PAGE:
COMET I: Jane Bennett – Vibrant Matter
In Vibrant Matter the political theorist Jane Bennett, renowned for her work on nature, ethics, and affect, shifts her focus from the human experience of things to things themselves.
Bennett argues that political theory needs to do a better job of recognizing the active participation of nonhuman forces in events. Toward that end, she theorizes a “vital materiality” that runs through and across bodies, both human and nonhuman. Bennett explores how political analyses of public events might change were we to acknowledge that agency always emerges as the effect of ad hoc configurations of human and nonhuman forces. She suggests that recognizing that agency is distributed this way, and is not solely the province of humans, might spur the cultivation of a more responsible, ecologically sound politics: a politics less devoted to blaming and condemning individuals than to discerning the web of forces affecting situations and events.
Bennett examines the political and theoretical implications of vital materialism through extended discussions of commonplace things and physical phenomena including stem cells, fish oils, electricity, metal, and trash. She reflects on the vital power of material formations such as landfills, which generate lively streams of chemicals, and omega-3 fatty acids, which can transform brain chemistry and mood.
Along the way, she engages with the concepts and claims of Spinoza, Nietzsche, Thoreau, Darwin, Adorno, and Deleuze, disclosing a long history of thinking about vibrant matter in Western philosophy, including attempts by Kant, Bergson, and the embryologist Hans Driesch to name the “vital force” inherent in material forms. Bennett concludes by sketching the contours of a “green materialist” ecophilosophy.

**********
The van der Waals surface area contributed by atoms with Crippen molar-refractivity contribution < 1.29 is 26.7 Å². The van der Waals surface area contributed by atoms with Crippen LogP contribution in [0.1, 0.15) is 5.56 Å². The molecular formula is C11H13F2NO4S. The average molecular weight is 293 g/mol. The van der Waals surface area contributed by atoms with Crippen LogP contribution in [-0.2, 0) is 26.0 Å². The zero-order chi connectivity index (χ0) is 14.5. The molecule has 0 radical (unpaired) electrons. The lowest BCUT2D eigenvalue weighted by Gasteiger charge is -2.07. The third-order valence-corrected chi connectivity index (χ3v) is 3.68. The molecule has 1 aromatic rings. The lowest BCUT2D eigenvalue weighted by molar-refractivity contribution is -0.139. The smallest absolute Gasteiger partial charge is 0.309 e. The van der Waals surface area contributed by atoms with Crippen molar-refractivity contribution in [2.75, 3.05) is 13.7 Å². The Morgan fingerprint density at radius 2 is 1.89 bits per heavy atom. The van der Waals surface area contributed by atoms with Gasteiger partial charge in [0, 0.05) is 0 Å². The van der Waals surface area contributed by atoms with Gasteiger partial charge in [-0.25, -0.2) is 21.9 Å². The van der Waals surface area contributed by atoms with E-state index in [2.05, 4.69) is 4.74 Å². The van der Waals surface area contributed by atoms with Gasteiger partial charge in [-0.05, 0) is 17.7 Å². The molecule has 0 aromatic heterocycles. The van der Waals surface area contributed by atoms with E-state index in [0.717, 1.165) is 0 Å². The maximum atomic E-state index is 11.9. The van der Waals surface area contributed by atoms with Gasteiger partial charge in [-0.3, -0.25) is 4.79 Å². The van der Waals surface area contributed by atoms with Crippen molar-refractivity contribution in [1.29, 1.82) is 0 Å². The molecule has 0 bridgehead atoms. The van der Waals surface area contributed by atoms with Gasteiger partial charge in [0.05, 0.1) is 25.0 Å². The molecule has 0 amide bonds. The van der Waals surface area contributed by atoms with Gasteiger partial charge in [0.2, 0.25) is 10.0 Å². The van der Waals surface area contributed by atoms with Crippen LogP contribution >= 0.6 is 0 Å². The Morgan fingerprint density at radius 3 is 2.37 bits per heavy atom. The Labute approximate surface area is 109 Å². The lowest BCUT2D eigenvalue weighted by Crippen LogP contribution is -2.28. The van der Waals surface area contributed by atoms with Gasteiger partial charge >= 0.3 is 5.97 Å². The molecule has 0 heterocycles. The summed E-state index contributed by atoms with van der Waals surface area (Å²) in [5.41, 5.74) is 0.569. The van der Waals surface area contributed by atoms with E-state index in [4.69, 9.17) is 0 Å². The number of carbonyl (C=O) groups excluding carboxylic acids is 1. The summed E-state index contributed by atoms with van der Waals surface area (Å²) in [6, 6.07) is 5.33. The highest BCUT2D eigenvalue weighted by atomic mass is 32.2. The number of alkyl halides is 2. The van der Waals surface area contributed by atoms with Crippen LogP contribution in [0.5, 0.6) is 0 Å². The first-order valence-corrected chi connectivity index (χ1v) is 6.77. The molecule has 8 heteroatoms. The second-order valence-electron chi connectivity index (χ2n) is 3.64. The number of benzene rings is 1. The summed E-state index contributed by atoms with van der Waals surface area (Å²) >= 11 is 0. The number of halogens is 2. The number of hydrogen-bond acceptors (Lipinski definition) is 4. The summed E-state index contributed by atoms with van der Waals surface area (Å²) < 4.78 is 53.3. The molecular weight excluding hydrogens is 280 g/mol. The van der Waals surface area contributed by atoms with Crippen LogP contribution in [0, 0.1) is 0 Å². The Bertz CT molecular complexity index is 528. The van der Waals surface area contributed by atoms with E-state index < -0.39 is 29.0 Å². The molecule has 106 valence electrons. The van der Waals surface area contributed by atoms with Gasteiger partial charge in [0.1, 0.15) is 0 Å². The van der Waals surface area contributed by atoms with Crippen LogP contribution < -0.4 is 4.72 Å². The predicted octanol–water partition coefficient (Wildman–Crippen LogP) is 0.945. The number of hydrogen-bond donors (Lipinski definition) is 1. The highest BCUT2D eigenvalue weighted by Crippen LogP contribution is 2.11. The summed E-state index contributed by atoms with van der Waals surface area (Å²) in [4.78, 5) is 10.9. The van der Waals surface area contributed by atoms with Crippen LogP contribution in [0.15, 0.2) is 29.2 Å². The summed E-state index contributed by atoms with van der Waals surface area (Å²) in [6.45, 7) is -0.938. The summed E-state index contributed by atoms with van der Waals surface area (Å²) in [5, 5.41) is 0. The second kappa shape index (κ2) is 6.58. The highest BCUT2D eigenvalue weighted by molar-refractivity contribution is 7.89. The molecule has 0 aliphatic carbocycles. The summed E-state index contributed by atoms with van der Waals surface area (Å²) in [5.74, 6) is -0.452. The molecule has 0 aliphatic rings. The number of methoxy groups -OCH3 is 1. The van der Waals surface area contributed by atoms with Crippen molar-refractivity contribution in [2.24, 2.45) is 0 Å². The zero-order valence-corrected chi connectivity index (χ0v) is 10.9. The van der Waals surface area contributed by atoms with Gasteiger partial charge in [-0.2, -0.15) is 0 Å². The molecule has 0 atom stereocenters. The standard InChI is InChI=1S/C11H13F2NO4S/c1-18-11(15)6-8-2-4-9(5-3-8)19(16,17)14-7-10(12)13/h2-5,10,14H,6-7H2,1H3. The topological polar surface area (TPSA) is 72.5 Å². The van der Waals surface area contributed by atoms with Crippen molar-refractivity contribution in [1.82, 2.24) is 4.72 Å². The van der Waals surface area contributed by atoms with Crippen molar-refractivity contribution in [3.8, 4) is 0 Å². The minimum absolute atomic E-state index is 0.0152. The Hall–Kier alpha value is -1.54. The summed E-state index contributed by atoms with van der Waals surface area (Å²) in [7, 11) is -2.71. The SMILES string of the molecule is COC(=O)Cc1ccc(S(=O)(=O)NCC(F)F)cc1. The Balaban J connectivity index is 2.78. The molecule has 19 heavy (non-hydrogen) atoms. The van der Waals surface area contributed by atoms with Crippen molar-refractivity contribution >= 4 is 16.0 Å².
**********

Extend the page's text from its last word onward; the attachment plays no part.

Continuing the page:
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Dr. Arjen Kleinherenbrink
Center for Contemporary European Philosophy, Radboud University
Dr. Arjen Kleinherenbrink
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Topic & aim
Is the ‘Queen of all the Sciences’ back to reclaim her throne? Following decades of distrust and even contempt for metaphysics, serious interest in ‘first philosophy’ has surged among continental philosophers since the turn of the millennium. As a result, there is now a rich and growing body of literature – often associated with labels such as Speculative Realism, New Materialism, and New Realism – dedicated to classical as well as contemporary metaphysical questions.
This study group aims to explore that literature, one book at a time.
Set-up & practicalities
When Biweekly (even weeks) on Fridays, 15:00-17:00, starting February 10, 2023
Where On campus at Radboud University
How You read one or two chapters that are then discussed during the meetings
Who Researchers and (research) master students in philosophy or an adjacent discipline. Undergraduate students are welcome but must add a motivation to their registration.
Register Send an email to email@example.com
OZSW members who belong to this group
|Kleinherenbrink, Arjen||Radboud University Nijmegen|